This sixth novel in the Mary Russell / Sherlock Holmes series may be my favourite so far. If so, it is not because of the mystery, which is whether the battlefield execution of a young officer in WWI was in fact a sophisticated murder. Nor it is because of anything that Russell and Holmes actually did in the course of the novel, although they remain on good form.
In my view, the chief strength of the novel lies in two characters who made their first appearance in the preceding novel in the series – O Jerusalem – albeit in a very different guise - and in another character introduced in the novel, the redoubtable Iris. These three are great characters: compelling, exotic and just believable enough. Another strength is the moving theme of battlefield executions during WWI and the experience of war in the trenches, which is poignantly described. The scene involving Russell and Holmes and the elderly chaplain is particularly moving.
King writes lovely, fluid prose, with interesting dialogue and powerful descriptive language. The narrative is – as is usual in this series - from the perspective of Mary Russell, whose observations are caustic and witty. The mystery is secondary to other themes and the resolution is consequently not terribly suspenseful. While this is certainly a weakness in a crime fiction novel, it did not unduly disturb me because of the novel’s strengths. Something which may be perceived as a strength or a weakness depending on the perspective of the reader, is the setting the major part of the novel: the country estate of an English aristocrat. It’s all rather Downton Abbey. If I weren’t somewhat addicted to that television series, I might roll my eyes. But as I am, the setting only added to my reading pleasure.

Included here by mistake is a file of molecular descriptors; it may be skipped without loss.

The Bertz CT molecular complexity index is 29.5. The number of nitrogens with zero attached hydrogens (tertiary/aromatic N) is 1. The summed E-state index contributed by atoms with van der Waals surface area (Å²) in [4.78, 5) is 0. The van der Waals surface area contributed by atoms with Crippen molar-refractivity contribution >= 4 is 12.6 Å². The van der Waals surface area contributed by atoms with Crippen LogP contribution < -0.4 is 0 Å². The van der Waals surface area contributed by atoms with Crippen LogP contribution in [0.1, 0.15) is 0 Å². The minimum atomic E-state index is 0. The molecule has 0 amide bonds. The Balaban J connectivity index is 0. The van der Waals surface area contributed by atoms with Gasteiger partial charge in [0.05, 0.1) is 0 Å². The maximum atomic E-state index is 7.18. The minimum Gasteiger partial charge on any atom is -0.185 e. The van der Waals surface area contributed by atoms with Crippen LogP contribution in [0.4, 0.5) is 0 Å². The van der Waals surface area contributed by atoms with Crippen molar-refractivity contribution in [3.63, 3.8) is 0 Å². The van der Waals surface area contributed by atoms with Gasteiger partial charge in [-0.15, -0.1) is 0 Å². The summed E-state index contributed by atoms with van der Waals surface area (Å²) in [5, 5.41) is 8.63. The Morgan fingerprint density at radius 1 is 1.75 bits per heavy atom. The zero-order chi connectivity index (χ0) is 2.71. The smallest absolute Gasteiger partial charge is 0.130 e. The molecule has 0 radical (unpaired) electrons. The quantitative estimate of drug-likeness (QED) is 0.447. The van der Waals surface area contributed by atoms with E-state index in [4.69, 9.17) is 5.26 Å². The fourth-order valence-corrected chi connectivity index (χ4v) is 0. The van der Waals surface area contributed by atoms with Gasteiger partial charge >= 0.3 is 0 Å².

This novel contained several scenes which moved me to tears. This doesn’t happen to me that often when I read crime fiction and when it does, it’s a definite mark in the writer’s favour. Overall, this is a solid novel in a solid series.